Writing: Understanding Writing Level 4
Math: Math-U-See Delta

Fifth Grade – appropriate for children to begin at age 9–12
Reading: Individualized reading list
Language: God’s Gift of Language A
SWriting: Understanding Writing Level 5
Math: Math-U-See Epsilon

Sixth Grade – appropriate for children to begin at age 10–13
Reading: Individualized reading list
Language: God’s Gift of Language B
Writing: Understanding Writing Level 6
Math: Math-U-See Zeta

[This is the highest grade level for which Organic Homeschooling provides appropriate content]

Seventh Grade – appropriate for children to begin at age 11–14
Reading: Individualized reading list
Language: God’s Gift of Language C
Writing: Understanding Writing Level 7–8
Math: Math-U-See Zeta (complete or catch up) or Stewardship

Eighth Grade – appropriate for children to begin at age 12–15
Reading: Individualized reading list
Writing: Understanding Writing Level 7–8
Math: Math-U-See Zeta (complete or catch up) or Stewardship or Pre-algebra

Ninth Grade – appropriate for children to begin at age 13–16
Reading: Individualized reading list
Writing: Understanding Writing Level 9–12
Math: Math-U-See Pre-algebra or Algebra 1 (35 lessons)

Tenth Grade – appropriate for children to begin at age 14–17
Reading: Individualized reading list
Writing: Understanding Writing Level 9–12
Math: Math-U-See Algebra 1 or Geometry

*We use the term Grade Level very loosely. A grade-level designation is often assigned to a curriculum to denote a particular skill level, not an specific age. Often mainstream Christian curriculum publishers have already accelerated the content of the curriculum by a full grade level. (Ex. They place what was understood to be “first grade” reading concepts into the Kindergarten curriculum.) You will notice that we use A Beka’s God’s Gift of Language A, B, and C a grade level “behind” where you find them in their catalog.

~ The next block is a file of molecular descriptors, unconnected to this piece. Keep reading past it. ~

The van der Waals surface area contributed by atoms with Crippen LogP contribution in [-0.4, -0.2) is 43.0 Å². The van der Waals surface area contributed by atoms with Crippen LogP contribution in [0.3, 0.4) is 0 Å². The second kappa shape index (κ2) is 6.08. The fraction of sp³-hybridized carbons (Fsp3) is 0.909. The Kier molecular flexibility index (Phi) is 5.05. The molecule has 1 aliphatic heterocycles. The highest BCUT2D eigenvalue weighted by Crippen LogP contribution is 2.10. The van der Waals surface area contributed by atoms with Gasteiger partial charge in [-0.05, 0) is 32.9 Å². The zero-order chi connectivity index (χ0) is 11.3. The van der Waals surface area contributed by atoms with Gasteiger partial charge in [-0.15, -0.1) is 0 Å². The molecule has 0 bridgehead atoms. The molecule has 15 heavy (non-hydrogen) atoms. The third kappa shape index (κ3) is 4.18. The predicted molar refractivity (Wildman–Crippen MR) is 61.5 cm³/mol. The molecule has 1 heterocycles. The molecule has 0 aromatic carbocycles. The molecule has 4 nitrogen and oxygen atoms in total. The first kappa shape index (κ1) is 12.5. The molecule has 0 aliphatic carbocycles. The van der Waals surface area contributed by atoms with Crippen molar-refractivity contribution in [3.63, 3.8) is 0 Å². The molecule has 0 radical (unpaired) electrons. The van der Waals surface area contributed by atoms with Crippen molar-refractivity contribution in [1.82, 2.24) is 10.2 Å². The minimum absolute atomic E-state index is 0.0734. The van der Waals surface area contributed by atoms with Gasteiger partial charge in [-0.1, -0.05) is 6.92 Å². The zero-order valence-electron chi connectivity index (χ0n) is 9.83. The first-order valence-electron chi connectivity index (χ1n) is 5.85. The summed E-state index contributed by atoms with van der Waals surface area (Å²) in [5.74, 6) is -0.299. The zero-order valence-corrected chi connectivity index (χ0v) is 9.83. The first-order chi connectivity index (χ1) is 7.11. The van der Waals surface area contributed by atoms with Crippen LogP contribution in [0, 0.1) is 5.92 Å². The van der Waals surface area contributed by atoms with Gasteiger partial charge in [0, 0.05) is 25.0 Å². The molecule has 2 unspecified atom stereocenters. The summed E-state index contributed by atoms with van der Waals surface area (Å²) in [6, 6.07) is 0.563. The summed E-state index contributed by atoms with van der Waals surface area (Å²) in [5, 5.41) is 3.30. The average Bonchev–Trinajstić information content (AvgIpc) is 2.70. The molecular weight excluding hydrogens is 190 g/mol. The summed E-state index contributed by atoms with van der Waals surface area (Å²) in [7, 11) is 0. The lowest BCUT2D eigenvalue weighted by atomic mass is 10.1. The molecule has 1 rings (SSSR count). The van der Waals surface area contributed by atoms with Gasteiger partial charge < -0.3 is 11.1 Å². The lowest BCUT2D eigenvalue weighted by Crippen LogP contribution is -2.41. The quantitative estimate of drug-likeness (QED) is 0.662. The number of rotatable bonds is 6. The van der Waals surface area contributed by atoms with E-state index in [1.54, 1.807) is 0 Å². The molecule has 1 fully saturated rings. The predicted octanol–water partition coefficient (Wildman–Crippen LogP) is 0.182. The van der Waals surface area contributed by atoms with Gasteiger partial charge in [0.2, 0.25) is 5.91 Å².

Testing often drives curriculum decisions as we see in the area of mathematics. When I was in school, pre-algebra was taken by most students (other than math- and science-oriented students) in ninth grade. The practice of taking the (pre) SAT or ACT which include geometry concepts between the sophomore and junior years drove the decision to move pre-algebra back a year into eighth grade. Unfortunately, this has had disastrous results for many math-a-phobic students who are not ready at age fourteen for the analytical thinking needed in algebra.
Because many of our children have been “late bloomers,” children who experience learning delays particularly in reading and writing skills, we suggest a much broader range of ages for each grade level. We have seen that once these children master necessary skills, they usually accelerate in the deficient areas to “catch up” to a more average age/grade level. If that is not the case, we are content to allow them more years in which to complete their studies.

Let’s Discuss: The Artful Parent chapter 12

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One of our optional books for Mom’s reading this year is The Artful Parent: Simple Ways to Fill Your Family’s Life with Art & Creativity by Jean Van’t Hul. Read my review here. Over the next few months, let’s read and discuss this resource to see what we can learn from it and how we can apply it to our families.

(Yes, I know we’re going out of order!)

Look at Artful Activities: Chapter 12 “Quiet Activities for Downtime and Transition” pages 223–242

Read Introduction (pages 223–224) and “Playful Exploration of Art Ideas and Materials” (pages 240–242) )

Choose an activity to do with your child and report on how it went. Can you use any of these activities to transition into you scheduled lesson time each day?

Artful Activity 36: Hole Challenge Drawing

Artful Activity 37: Self-Portrait on the Mirror

Artful Activity 38: Design-Your-Own-Magnets

Artful Activity 39: Observational Drawing for Young Children

Artful Activity 40: Glue Drawings and Crayon Rubbings

Artful Activity 41: Continuous Line Drawing

Artful Activity 42: Collage Your Favorite Animal

Let’s Discuss: The Artful Parent chapter 14